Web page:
NELLIE MCCREDIE: Passion and Pottery

McCredie Tea Set - Photo by Shapiro Auctioneers | Lot 487

Nellie McCredie, a modest, outstanding female architect, who later became a potter, was passionate about creating a suitable environment for people to live in. Being that there were not many female architects at the time, there were tendencies that her career would be short-lived, but Nellie’s drive and ambitions pushed her far.

Brief History and Background

Nell McCredie, ceramic jug – Photo by Craft NSW

Nellie McCredie was born in the year 1901, on the 27th of May in Concord, Sydney to Robert Smail McCredie and Nellie. Her family fondly called her Nen. She grew up with her mother – Nellie, whom she was named after, and her brothers – Robert (named after their father), George, and Ina. Her uncle, George McCredie, was a politician in that time in NSW and built a state-of-the-art edifice of the time in Guilford, that he called Linwood. Her other uncle, Arthur, was an architect.

Nell (as she was nicknamed), studied architecture at the University of Sidney. She graduated in 1923 and became a draughtswoman for the Sydney Harbour Bridge Project and then for four years (1925 – 1929), she worked for the Housing Commission of Queensland (it was not yet called that at the time).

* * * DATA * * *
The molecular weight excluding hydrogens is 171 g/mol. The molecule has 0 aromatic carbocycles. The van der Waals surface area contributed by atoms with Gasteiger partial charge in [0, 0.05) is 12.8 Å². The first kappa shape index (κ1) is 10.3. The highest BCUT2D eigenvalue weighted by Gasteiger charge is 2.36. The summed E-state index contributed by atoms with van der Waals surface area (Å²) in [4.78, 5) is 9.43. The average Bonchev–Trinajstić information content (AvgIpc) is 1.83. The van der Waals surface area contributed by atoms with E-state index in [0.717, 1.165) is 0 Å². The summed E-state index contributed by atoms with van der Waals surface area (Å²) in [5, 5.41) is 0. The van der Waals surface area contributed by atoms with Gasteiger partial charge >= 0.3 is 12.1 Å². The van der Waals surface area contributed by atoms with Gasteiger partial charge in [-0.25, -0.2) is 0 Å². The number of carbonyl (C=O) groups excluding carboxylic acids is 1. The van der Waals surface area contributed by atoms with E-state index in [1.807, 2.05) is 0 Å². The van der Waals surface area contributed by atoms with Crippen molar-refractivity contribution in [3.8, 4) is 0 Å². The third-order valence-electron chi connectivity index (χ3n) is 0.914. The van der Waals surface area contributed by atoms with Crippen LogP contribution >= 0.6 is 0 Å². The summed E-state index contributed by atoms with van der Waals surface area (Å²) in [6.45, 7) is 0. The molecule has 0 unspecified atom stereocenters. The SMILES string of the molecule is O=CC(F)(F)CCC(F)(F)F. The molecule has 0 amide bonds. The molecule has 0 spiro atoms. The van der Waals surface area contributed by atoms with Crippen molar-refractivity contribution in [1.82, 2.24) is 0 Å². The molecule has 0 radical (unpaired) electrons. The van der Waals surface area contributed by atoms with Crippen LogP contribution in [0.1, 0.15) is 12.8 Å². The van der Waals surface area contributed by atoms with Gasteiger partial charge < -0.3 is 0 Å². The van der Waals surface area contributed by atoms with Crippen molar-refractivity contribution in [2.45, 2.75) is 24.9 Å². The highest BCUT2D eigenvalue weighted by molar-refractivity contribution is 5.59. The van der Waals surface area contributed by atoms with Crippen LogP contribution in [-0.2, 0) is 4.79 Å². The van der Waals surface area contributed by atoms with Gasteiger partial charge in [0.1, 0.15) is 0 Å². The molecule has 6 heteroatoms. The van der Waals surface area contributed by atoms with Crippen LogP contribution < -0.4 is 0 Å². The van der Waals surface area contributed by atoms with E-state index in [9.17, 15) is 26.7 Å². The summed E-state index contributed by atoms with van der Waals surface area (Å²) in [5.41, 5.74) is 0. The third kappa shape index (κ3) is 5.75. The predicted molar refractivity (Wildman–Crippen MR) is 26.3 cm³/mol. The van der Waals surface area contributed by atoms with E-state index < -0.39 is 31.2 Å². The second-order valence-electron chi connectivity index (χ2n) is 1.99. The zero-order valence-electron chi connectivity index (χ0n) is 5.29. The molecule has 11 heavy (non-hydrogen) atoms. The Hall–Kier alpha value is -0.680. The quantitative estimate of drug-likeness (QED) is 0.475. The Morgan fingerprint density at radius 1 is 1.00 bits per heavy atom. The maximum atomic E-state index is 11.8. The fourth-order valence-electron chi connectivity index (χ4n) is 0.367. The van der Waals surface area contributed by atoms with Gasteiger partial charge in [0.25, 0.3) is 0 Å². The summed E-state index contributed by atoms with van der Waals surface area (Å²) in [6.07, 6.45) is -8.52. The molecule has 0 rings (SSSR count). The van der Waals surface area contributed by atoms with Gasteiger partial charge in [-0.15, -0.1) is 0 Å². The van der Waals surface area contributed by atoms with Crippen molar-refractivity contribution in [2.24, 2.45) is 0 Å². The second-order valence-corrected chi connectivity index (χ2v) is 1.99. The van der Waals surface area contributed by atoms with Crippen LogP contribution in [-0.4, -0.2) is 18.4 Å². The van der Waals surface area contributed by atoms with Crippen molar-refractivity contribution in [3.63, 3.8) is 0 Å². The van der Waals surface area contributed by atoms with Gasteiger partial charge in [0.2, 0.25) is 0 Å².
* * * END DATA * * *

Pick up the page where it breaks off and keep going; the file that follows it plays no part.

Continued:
Nellie McCredie’s Education

Nellie McCredie studied architecture at the University of Sidney. She was under the tutelage of the then first Professor and Dean of Architecture – Professor Leslie Wilkinson (1882 – 1973) and graduated in 1923 with Bachelors in Architecture. This was a notable achievement, as she was one of the first graduates of Architecture and one of the first female Architecture graduates of Australia.

Nellie’s Career History

Uanda – Photo by Wikipedia

Nellie promoted the need for modest structures in suitable environments that supported general wellbeing, largely influenced by her passion for creating suitable dwellings. This was strongly highlighted in her graduation thesis in 1923. Nellie’s studies were directed by the first Professor and Dean of Architecture of the University of Sydney – Leslie Wilkinson.

She began her career working for companies that were contractors for the Sydney Harbour Bridge, Dorman, Long, and Company. In the space of ten months, she worked in Cairns for many Architects and gathered a wealth of architectural knowledge. In late 1925, she moved southward and got a job with the State Advances Corporation at the Workers’ Dwellings Branch; she worked there as a Draftswoman until early 1929.

After Nellie McCredie served as a draughtswoman at the Sydney Harbour Bridge Project, she relocated to Queensland, lived for a short time at Cairns, and then relocated to Brisbane to work for Worker’ Dwellings Branch of the State Government.

In the course of her working with the Workers’ Dwelling Branch, she designed Uanda (which was a private assignment), and many more projects that could not be linked directly to her as her work because, at that time, designers seldom signed their work.